Get to know what a stamped concrete is, its interesting history, as well as the process of stamping concrete that involves base color, accent color, stamping patterns, and more.
What is Stamped Concrete?
Stamped concrete, also known as imprinted or textured concrete, is the product of an innovative and creative process commonly applied on concrete works for driveways, sidewalks, patios, and floors to decorate the concrete slab.
The process of stamping concrete not only adds decorative elements to the concrete floor but also improves strength.
Depending on preference, various patterns and colors can be used when stamping the concrete. The process is affordable, which makes it an alternative decorative option to granite or interlocking bricks which are considered more costly.
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The History of Stamped Concrete
The history of stamped concrete dates back about 70 years. It was the brainchild of Brad Bowman (who is now known as the father of stamped concrete) who introduced embossing and texturing on concrete.
Through different tools and techniques, it is now possible for concrete to look like brick, wood, slate, or flagstone.
In addition to introducing the procedures, Brad Bowman also patented the tools and methods required in stamping various designs.
How to Stamp Concrete
The process of stamping concrete starts with the addition of the base color. The base color gives the new concrete its primary color which also complements the natural building or other colors in the environment.
The addition of the base color is done in one of two ways. In the first method (the integral color procedure), all the concrete used in the process is dyed using the base color.
In the second method (the cast on the color procedure), parts of the concrete are prepared using the dye, which is then spread over the surface of the concrete. This process has to be completed while the concrete is still wet.
Adding an accent color helps to produce texture and add depth to the stamped floor. For the accent color, a release color, which can be liquid or powder, is used. Depending on the type of release color used, the accent color can be applied to the cast or applied using the spray-on technique.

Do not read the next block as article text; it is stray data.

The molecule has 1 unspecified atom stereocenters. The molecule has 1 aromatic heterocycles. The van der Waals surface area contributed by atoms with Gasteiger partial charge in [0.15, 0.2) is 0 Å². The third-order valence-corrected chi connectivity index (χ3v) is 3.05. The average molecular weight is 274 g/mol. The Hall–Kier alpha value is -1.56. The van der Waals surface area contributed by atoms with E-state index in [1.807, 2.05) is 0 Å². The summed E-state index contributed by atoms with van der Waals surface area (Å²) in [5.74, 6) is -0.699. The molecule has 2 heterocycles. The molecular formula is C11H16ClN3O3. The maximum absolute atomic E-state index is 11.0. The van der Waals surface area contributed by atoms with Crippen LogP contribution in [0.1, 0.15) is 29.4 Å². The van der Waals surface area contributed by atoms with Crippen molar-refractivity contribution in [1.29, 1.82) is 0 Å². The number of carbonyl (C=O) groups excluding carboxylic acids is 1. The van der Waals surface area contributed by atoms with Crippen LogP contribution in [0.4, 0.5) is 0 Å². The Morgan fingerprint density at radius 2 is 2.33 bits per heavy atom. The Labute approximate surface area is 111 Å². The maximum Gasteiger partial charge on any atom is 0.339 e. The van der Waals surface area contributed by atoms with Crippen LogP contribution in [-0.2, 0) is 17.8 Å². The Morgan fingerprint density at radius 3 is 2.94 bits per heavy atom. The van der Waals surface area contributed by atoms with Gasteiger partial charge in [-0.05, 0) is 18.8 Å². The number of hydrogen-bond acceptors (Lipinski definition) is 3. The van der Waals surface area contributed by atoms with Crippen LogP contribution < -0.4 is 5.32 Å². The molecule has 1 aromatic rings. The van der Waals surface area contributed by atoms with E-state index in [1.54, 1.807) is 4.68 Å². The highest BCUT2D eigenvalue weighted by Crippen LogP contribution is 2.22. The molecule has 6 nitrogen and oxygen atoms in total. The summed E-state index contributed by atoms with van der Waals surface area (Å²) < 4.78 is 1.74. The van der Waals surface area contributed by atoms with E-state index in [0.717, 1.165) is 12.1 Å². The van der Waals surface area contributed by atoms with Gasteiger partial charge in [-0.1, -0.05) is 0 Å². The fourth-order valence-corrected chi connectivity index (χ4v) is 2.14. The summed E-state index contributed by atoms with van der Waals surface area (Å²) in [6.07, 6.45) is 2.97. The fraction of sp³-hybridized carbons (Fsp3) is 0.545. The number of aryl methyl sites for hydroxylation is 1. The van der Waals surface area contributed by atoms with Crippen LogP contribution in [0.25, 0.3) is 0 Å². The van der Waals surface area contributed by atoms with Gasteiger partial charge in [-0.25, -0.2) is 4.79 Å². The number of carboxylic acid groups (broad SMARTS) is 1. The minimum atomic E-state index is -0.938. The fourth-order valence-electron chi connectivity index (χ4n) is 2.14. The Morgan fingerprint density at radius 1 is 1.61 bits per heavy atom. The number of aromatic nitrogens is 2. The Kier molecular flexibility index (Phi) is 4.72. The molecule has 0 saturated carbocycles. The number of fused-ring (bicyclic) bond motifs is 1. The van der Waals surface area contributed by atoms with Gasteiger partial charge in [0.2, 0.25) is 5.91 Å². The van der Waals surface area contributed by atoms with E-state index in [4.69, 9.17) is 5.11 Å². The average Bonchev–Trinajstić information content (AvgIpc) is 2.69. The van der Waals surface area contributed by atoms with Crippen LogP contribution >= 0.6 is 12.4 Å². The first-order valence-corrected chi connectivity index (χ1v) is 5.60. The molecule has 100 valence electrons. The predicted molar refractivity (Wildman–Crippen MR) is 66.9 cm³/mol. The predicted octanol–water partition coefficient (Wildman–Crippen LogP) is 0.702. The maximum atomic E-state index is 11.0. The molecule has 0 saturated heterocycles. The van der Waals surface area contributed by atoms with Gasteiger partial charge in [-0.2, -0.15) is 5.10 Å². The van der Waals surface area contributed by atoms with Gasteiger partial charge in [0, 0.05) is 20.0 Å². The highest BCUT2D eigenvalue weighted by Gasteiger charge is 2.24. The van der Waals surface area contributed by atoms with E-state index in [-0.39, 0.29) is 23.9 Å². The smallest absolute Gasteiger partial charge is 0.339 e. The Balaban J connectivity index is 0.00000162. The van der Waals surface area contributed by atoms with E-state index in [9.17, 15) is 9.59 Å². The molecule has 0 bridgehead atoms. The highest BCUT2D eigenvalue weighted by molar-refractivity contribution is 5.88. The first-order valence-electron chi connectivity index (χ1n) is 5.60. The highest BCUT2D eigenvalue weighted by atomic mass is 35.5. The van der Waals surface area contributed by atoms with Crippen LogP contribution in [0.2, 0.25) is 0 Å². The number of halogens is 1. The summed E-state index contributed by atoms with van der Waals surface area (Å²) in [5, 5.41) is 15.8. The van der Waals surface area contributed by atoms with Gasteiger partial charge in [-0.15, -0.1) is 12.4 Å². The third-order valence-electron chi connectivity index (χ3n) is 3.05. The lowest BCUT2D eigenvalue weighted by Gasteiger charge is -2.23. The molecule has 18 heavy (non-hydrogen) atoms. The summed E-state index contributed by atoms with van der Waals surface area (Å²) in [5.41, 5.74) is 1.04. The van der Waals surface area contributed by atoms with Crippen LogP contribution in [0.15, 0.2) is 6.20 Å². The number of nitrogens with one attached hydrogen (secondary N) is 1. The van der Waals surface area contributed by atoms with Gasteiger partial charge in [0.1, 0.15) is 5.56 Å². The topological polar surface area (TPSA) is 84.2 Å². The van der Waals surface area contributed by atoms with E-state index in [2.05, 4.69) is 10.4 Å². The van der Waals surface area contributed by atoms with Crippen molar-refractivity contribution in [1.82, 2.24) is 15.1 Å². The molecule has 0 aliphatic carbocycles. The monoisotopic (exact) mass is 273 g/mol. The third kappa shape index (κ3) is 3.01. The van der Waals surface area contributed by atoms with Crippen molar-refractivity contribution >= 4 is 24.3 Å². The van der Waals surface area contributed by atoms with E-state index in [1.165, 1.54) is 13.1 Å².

After the color schemes, the stamping process begins. The stamp patterns are determined by the stamp tool used.
The stamping process takes place after the concrete has been poured and leveled using a concrete stamp made from Polyurethane.
Most stamp patterns are designed to look like other building materials like stone or bricks. However, there is an unlimited collection of patterns available depending on preference.
Additional Stamped Concrete Processes
After pouring the base and accent colors, the concrete has to be washed, cut, sealed and cured to reveal the final colors.
Sealing helps to preserve the finished stamped concrete. However, sealing can make the floor slippery, especially when it’s wet.
To keep the floors in the best shape, you need to follow a maintenance regimen. This includes inspecting the floor occasionally for signs of wear and tear and making sure you wipe up chemical solvents and petroleum spills as soon as possible.
It’s also imperative to keep the surface clean and free of abrasive materials like grit. Practice caution when moving heavy things across the floor. Don’t drag, drop, or place objects with sharp edges on the sealed surface.
Use a mild detergent to clean the floor and maintain the luster. When choosing solvents, make sure they are not acid-based.
For driveways, make sure you discuss the sealing options with your contractor because of the strenuous effects that come with handling car tires and external weather factors.